On July 5, 2017, the FTC announced a settlement with Blue Global Media, LLC (“Blue Global”) and its CEO Christopher Kay over allegations that the company solicited consumers to provide sensitive information based on false pretenses and then shared that information with potential buyers without any regard for the protection or security of that information. The settlement provides key insights into the FTC’s current position on the processing of sensitive information.

Allegations and Stipulated Order

According to the FTC, starting in 2009, Blue Global created a series of websites that claimed to find loans for consumer applicants. Blue Global requested sensitive information from consumers through these websites, including Social Security and driver’s license numbers, and represented it would use that information to search its lender database to find loans with the most favorable terms. Blue Global further represented that it kept the information secure using industry-leading online technology and only shared the information with its trusted lending partners.

According to the FTC, all was not as it seemed. The FTC alleged that Blue Global did not actually have systems in place to find loans for consumers or to secure consumers’ sensitive information. Rather, Blue Global rebranded consumers’ sensitive information as “leads” and offered such leads to potential buyers, many of which were not even lenders. Further, Blue Global allowed potential buyers to view the leads prior to purchase and without any contractual restraints on the use or sharing of such information.

The FTC alleged that Blue Global violated Section 5 of the FTC Act by (a) deceptively misrepresenting to consumers how it used and secured their sensitive information; and (b) unfairly sharing and selling consumers’ sensitive information without vetting the recipients and without consumers’ knowledge or consent, which caused or was likely to cause substantial injury to consumers.

The FTC stipulated to entry of an order with Blue Global and Mr. Kay. Among other things, the settlement (i) fined the parties $104 million, which was suspended due to bankruptcy proceedings; (ii) required the destruction of previously collected information; and (iii) enjoined the sharing of consumers’ sensitive information without prior express consent and procedures in place to verify the legitimate need and use of the information.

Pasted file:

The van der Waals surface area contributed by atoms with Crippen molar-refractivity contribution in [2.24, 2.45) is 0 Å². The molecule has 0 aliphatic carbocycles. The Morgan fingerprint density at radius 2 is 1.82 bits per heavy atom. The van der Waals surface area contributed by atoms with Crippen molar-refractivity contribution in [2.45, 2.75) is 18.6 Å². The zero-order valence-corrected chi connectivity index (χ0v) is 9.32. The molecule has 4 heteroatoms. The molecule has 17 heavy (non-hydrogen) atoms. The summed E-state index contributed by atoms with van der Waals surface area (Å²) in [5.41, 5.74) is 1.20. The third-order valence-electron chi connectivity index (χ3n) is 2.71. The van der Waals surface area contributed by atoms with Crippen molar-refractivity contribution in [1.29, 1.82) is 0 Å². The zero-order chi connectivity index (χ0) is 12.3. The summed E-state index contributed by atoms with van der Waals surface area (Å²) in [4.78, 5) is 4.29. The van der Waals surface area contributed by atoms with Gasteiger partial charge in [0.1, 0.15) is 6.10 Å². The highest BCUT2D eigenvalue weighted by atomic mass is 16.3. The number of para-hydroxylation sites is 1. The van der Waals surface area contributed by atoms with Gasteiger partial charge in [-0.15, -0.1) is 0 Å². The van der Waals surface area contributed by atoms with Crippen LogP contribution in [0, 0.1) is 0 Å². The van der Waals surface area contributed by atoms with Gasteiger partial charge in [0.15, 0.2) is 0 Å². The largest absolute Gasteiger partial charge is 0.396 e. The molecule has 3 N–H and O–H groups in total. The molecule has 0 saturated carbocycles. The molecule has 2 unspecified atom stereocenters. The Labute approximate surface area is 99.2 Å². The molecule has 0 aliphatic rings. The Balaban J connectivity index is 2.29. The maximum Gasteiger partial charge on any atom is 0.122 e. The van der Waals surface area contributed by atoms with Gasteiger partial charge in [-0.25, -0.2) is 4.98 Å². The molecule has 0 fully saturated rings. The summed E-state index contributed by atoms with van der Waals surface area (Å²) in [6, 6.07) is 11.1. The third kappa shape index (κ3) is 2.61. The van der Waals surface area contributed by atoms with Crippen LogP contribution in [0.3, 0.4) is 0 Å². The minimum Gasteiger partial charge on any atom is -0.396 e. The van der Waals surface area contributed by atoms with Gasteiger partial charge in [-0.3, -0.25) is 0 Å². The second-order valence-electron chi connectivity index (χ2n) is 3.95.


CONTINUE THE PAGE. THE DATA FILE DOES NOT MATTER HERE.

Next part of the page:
Key Takeaways

  • The processing of sensitive information continues to attract regulator scrutiny. This settlement is yet another example of the FTC taking action against a company that processes consumers’ sensitive information. The FTC sends a strong signal with its $104 million stipulated monetary judgment.
  • Make accurate disclosures and do not overpromise. The FTC alleged that Blue Global made promises that did not align with its actual practices and that it could not keep, such as promising that consumers’ information was “completely protected 24/7 guaranteed.” Companies should carefully review all the representations they make to consumers, not just those found in their privacy policies.
  • Do not make contradictory disclosures or bury disclosures. The FTC pointed out that Blue Media posted inconspicuous disclaimers on its websites that contradicted some of the more prominent representations it made to consumers. For example, deep in its online terms, Blue Media apparently stated that it was not responsible for the security of personal information transferred to third parties. The FTC found that such statements did not override statements made elsewhere on Blue Media’s website. As a practical takeaway, companies should not make statements on their websites that contradict language in their online terms.
  • Security is key when processing sensitive information. Even if Blue Media secured consumers’ sensitive information while processing it on its own systems, disclosing that information without any conditions to potential buyers constituted a failure to maintain reasonable security measures. Companies should have policies and procedures in place to protect consumer information on their own systems as well as on the systems of their service providers, and depending on the type and scope of the data, when in the possession of third parties.
  • Executive officers may be held personally liable for company actions. The FTC brought its action against both the company and the CEO. The CEO apparently reviewed and approved the content of the websites, approved the sharing of the sensitive information with non-lenders, and set policies for the storage and security of the sensitive information. Thus, as a reminder, company employees have a responsibility to carefully evaluate the decisions they make regarding the processing of consumer information as they could be held personally liable for company actions.